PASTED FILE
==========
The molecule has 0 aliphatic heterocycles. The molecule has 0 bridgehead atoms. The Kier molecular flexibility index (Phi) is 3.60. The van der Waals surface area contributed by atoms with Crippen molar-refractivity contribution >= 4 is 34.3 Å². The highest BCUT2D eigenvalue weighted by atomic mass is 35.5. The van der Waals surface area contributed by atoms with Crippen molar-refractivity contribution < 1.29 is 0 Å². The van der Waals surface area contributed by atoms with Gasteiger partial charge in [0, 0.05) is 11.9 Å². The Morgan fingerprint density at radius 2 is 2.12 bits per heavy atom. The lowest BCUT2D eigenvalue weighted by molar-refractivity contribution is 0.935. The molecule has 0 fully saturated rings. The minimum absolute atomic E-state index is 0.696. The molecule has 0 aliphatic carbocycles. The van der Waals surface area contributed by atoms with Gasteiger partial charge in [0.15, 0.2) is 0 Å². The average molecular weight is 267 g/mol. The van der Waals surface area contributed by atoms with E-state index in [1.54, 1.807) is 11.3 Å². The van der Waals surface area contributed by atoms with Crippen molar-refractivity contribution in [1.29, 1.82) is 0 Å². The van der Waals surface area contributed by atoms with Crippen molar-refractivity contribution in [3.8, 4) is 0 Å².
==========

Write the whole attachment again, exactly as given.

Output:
The molecule has 0 aliphatic heterocycles. The molecule has 0 bridgehead atoms. The Kier molecular flexibility index (Phi) is 3.60. The van der Waals surface area contributed by atoms with Crippen molar-refractivity contribution >= 4 is 34.3 Å². The highest BCUT2D eigenvalue weighted by atomic mass is 35.5. The van der Waals surface area contributed by atoms with Crippen molar-refractivity contribution < 1.29 is 0 Å². The van der Waals surface area contributed by atoms with Gasteiger partial charge in [0, 0.05) is 11.9 Å². The Morgan fingerprint density at radius 2 is 2.12 bits per heavy atom. The lowest BCUT2D eigenvalue weighted by molar-refractivity contribution is 0.935. The molecule has 0 fully saturated rings. The minimum absolute atomic E-state index is 0.696. The molecule has 0 aliphatic carbocycles. The van der Waals surface area contributed by atoms with Gasteiger partial charge in [0.15, 0.2) is 0 Å². The average molecular weight is 267 g/mol. The van der Waals surface area contributed by atoms with E-state index in [1.54, 1.807) is 11.3 Å². The van der Waals surface area contributed by atoms with Crippen molar-refractivity contribution in [1.29, 1.82) is 0 Å². The van der Waals surface area contributed by atoms with Crippen molar-refractivity contribution in [3.8, 4) is 0 Å².